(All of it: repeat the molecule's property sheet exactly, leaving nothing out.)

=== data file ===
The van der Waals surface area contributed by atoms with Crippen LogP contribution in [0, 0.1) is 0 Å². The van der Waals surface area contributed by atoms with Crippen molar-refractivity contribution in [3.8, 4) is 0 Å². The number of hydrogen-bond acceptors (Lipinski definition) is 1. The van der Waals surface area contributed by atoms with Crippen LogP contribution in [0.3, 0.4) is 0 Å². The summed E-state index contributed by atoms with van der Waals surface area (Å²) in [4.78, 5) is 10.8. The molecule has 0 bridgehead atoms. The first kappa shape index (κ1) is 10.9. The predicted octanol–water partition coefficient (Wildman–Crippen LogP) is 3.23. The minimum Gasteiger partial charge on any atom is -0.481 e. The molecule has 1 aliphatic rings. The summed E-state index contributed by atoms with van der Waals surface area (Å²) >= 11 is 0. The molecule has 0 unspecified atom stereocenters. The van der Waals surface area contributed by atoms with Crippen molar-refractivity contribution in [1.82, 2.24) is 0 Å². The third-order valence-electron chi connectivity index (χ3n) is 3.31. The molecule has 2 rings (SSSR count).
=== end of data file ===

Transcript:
The van der Waals surface area contributed by atoms with Crippen LogP contribution in [0, 0.1) is 0 Å². The van der Waals surface area contributed by atoms with Crippen molar-refractivity contribution in [3.8, 4) is 0 Å². The number of hydrogen-bond acceptors (Lipinski definition) is 1. The van der Waals surface area contributed by atoms with Crippen LogP contribution in [0.3, 0.4) is 0 Å². The summed E-state index contributed by atoms with van der Waals surface area (Å²) in [4.78, 5) is 10.8. The molecule has 0 bridgehead atoms. The first kappa shape index (κ1) is 10.9. The predicted octanol–water partition coefficient (Wildman–Crippen LogP) is 3.23. The minimum Gasteiger partial charge on any atom is -0.481 e. The molecule has 1 aliphatic rings. The summed E-state index contributed by atoms with van der Waals surface area (Å²) >= 11 is 0. The molecule has 0 unspecified atom stereocenters. The van der Waals surface area contributed by atoms with Crippen molar-refractivity contribution in [1.82, 2.24) is 0 Å². The third-order valence-electron chi connectivity index (χ3n) is 3.31. The molecule has 2 rings (SSSR count).